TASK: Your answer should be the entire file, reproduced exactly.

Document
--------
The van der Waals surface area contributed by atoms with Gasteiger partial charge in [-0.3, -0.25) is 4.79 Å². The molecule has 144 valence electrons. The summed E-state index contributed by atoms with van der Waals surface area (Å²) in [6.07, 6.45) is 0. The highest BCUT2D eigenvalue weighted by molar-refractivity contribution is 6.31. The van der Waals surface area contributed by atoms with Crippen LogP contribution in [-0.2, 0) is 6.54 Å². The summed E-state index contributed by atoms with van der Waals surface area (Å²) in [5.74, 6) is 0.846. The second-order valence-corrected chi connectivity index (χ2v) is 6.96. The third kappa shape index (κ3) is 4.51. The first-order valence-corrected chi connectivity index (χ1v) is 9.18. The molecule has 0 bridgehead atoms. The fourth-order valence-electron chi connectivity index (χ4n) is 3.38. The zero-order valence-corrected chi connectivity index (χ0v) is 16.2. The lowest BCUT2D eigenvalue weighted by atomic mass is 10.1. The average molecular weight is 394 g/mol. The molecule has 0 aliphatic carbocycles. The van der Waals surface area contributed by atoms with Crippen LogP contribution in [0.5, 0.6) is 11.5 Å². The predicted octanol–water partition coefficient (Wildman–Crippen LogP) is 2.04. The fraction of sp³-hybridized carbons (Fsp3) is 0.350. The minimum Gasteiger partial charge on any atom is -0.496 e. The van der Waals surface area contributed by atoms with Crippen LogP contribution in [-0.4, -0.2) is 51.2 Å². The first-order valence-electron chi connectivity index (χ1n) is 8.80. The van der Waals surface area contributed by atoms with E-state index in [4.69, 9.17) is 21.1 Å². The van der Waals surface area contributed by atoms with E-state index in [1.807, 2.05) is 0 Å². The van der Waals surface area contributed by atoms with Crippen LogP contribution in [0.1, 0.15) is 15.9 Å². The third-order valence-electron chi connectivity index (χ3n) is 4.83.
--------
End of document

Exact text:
The van der Waals surface area contributed by atoms with Gasteiger partial charge in [-0.3, -0.25) is 4.79 Å². The molecule has 144 valence electrons. The summed E-state index contributed by atoms with van der Waals surface area (Å²) in [6.07, 6.45) is 0. The highest BCUT2D eigenvalue weighted by molar-refractivity contribution is 6.31. The van der Waals surface area contributed by atoms with Crippen LogP contribution in [-0.2, 0) is 6.54 Å². The summed E-state index contributed by atoms with van der Waals surface area (Å²) in [5.74, 6) is 0.846. The second-order valence-corrected chi connectivity index (χ2v) is 6.96. The third kappa shape index (κ3) is 4.51. The first-order valence-corrected chi connectivity index (χ1v) is 9.18. The molecule has 0 bridgehead atoms. The fourth-order valence-electron chi connectivity index (χ4n) is 3.38. The zero-order valence-corrected chi connectivity index (χ0v) is 16.2. The lowest BCUT2D eigenvalue weighted by atomic mass is 10.1. The average molecular weight is 394 g/mol. The molecule has 0 aliphatic carbocycles. The van der Waals surface area contributed by atoms with Crippen LogP contribution in [0.5, 0.6) is 11.5 Å². The predicted octanol–water partition coefficient (Wildman–Crippen LogP) is 2.04. The fraction of sp³-hybridized carbons (Fsp3) is 0.350. The minimum Gasteiger partial charge on any atom is -0.496 e. The van der Waals surface area contributed by atoms with Crippen LogP contribution in [-0.4, -0.2) is 51.2 Å². The first-order valence-electron chi connectivity index (χ1n) is 8.80. The van der Waals surface area contributed by atoms with E-state index in [4.69, 9.17) is 21.1 Å². The van der Waals surface area contributed by atoms with E-state index in [1.807, 2.05) is 0 Å². The van der Waals surface area contributed by atoms with Crippen LogP contribution in [0.1, 0.15) is 15.9 Å². The third-order valence-electron chi connectivity index (χ3n) is 4.83.